to preach the word in Asia--not the great Asiatic continent, nor even
the rich peninsula now called Asia Minor, but only so much of its
western coast as constituted the Roman province of Asia.
7. After they were come to Mysia--where, as being part of Roman Asia,
they were forbidden to labor
they assayed--or attempted
to go into--or, towards.
Bithynia--to the northeast.
but the Spirit--speaking as before.
suffered them not--probably because, (1) Europe was ripe for the
labors of this missionary party; and (2) other instruments were to be
honored to establish the Gospel in the eastern regions of Asia Minor,
especially the apostle Peter (see
By the end of the first century, as testified by
the governor, Bithynia was filled with Christians. "This is the first
time that the Holy Ghost is expressly spoken of as determining the
course they were to follow in their efforts to evangelize the nations,
and it was evidently designed to show that whereas hitherto the
diffusion of the Gospel had been carried on in unbroken course,
connected by natural points of junction, it was now to take a leap to
which it could not be impelled but by an immediate and independent
operation of the Spirit; and though primarily, this intimation of the
Spirit was only negative, and referred but to the immediate
neighborhood, we may certainly conclude that Paul took it for a sign
that a new epoch was now to commence in his apostolic labors" [BAUMGARTEN].
8. came down to Troas--a city on the northeast coast of the Ægean Sea,
the boundary of Asia Minor on the west; the region of which was the
scene of the great Trojan war.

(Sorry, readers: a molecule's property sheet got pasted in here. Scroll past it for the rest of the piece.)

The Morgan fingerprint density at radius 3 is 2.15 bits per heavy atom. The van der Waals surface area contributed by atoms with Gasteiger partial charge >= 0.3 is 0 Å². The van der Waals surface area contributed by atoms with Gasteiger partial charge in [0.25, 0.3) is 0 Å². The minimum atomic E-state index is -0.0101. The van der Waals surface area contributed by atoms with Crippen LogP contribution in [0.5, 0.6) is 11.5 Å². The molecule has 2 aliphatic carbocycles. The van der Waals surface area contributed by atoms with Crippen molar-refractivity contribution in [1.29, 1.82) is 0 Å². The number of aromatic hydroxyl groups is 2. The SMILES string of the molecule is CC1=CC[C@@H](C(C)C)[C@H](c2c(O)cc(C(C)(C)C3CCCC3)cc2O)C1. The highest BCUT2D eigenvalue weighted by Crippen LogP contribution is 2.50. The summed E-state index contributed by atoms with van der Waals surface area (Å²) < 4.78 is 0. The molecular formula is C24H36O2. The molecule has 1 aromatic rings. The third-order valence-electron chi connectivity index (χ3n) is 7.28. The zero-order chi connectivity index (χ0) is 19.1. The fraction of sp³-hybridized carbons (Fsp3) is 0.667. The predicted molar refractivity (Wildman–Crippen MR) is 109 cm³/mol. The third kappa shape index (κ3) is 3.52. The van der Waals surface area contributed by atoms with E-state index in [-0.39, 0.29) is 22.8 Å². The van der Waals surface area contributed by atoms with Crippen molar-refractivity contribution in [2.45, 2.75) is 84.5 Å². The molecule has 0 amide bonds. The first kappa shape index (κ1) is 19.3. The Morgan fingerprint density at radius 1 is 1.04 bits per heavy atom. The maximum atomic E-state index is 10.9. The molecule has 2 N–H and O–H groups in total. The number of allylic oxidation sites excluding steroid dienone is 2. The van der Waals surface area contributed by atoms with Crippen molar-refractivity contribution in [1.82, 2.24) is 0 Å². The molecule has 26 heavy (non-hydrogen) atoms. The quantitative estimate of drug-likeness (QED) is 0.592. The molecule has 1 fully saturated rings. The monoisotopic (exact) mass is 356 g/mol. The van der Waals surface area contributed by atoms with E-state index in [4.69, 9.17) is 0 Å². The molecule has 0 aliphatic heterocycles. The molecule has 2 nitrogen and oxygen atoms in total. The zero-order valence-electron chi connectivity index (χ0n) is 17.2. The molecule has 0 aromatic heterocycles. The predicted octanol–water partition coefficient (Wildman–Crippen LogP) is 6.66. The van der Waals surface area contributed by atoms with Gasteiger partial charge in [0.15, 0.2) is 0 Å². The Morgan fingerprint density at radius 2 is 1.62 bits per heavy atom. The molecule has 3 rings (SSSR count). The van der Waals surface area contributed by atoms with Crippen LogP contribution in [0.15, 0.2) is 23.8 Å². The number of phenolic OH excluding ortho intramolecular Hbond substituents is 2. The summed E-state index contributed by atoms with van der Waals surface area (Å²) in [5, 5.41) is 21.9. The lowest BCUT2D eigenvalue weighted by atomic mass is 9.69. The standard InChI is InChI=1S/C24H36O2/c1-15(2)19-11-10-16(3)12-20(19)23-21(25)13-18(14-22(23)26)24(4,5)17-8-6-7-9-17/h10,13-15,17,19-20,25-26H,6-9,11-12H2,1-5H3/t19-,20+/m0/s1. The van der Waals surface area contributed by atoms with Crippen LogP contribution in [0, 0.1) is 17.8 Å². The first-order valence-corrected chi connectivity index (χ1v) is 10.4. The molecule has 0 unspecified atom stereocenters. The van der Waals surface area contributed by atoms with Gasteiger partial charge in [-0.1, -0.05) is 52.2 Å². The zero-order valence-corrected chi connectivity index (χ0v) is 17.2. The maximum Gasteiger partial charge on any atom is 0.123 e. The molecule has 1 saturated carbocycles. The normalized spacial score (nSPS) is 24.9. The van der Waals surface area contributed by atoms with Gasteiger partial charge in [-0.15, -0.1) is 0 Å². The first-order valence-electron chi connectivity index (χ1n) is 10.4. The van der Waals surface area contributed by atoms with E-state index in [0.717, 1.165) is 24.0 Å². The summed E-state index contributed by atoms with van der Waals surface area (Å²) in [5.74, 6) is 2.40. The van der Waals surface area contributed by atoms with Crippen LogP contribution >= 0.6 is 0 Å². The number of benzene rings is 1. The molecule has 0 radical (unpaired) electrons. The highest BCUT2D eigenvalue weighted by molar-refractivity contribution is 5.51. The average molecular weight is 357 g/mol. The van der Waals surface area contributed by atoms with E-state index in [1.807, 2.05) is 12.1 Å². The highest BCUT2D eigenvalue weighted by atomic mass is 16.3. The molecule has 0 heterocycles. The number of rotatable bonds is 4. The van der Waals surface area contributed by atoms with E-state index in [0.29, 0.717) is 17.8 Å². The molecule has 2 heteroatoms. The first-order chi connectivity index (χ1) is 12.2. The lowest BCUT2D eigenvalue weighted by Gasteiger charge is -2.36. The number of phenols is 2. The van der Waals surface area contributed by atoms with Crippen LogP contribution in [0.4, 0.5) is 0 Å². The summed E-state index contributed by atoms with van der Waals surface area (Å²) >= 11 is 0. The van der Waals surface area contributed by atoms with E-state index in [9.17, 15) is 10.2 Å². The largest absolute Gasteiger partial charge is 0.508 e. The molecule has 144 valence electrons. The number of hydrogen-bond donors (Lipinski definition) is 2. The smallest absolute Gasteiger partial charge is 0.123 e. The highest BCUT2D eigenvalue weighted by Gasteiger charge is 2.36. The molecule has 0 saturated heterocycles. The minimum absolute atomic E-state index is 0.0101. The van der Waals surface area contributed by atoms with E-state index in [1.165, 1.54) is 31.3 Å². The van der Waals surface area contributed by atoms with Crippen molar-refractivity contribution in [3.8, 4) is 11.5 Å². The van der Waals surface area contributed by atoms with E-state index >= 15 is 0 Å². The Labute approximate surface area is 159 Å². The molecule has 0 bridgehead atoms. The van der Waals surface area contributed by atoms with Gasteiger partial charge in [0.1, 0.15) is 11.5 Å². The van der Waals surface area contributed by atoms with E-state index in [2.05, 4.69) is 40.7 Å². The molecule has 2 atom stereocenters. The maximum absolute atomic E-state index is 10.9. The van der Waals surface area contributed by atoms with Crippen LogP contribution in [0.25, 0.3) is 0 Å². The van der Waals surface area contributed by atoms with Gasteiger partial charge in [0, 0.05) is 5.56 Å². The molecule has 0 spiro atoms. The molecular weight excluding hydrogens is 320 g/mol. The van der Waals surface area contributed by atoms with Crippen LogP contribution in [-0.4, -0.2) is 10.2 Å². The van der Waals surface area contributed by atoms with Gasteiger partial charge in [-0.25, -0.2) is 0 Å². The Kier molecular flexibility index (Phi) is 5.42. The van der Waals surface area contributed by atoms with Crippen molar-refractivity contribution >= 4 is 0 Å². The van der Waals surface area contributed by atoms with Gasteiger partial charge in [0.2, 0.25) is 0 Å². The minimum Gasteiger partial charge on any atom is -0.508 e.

9, 10. a vision appeared to Paul in the night--while awake, for it
is not called a dream.
There stood a man of Macedonia, and prayed him, saying, Come over
into Macedonia, and help us--Stretching his eye across the
Ægean Sea, from Troas on the northeast, to the Macedonian hills,
visible on the northwest, the apostle could hardly fail to think this
the destined scene of his future labors; and, if he retired to rest
with this thought, he would be thoroughly prepared for the remarkable
intimation of the divine will now to be given him. This visional
Macedonian discovered himself by what he said. But it was a cry not of
conscious desire for the Gospel, but of deepneed of it
and unconscious preparedness to receive it, not only in that
region, but, we may well say, throughout all that western empire which
Macedonia might be said to represent. It was a virtual confession "that
the highest splendor of heathendom, which we must recognize in the arts
of Greece and in the polity and imperial power of Rome, had arrived at
the end of all its resources. God had left the Gentile peoples to walk
in their own ways
They had sought to gain salvation for themselves; but those who had